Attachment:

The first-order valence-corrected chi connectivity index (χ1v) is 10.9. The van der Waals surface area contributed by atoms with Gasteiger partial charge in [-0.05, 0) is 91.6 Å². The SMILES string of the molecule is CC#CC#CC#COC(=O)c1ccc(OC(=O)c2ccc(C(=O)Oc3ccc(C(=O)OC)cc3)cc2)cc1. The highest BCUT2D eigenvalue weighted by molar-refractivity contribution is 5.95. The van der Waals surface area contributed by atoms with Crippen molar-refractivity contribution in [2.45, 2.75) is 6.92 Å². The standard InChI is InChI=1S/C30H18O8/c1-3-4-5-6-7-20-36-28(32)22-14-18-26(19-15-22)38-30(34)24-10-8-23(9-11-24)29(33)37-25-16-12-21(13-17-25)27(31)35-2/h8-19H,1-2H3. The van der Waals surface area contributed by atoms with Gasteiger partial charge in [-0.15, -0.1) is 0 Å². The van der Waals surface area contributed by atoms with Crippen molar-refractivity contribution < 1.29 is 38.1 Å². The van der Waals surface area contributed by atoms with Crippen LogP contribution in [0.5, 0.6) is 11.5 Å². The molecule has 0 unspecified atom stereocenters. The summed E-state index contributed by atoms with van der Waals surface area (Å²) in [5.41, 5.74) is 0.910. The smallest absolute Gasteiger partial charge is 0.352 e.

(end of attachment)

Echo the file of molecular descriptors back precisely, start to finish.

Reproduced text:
The first-order valence-corrected chi connectivity index (χ1v) is 10.9. The van der Waals surface area contributed by atoms with Gasteiger partial charge in [-0.05, 0) is 91.6 Å². The SMILES string of the molecule is CC#CC#CC#COC(=O)c1ccc(OC(=O)c2ccc(C(=O)Oc3ccc(C(=O)OC)cc3)cc2)cc1. The highest BCUT2D eigenvalue weighted by molar-refractivity contribution is 5.95. The van der Waals surface area contributed by atoms with Crippen molar-refractivity contribution in [2.45, 2.75) is 6.92 Å². The standard InChI is InChI=1S/C30H18O8/c1-3-4-5-6-7-20-36-28(32)22-14-18-26(19-15-22)38-30(34)24-10-8-23(9-11-24)29(33)37-25-16-12-21(13-17-25)27(31)35-2/h8-19H,1-2H3. The van der Waals surface area contributed by atoms with Gasteiger partial charge in [-0.15, -0.1) is 0 Å². The van der Waals surface area contributed by atoms with Crippen molar-refractivity contribution < 1.29 is 38.1 Å². The van der Waals surface area contributed by atoms with Crippen LogP contribution in [0.5, 0.6) is 11.5 Å². The molecule has 0 unspecified atom stereocenters. The summed E-state index contributed by atoms with van der Waals surface area (Å²) in [5.41, 5.74) is 0.910. The smallest absolute Gasteiger partial charge is 0.352 e.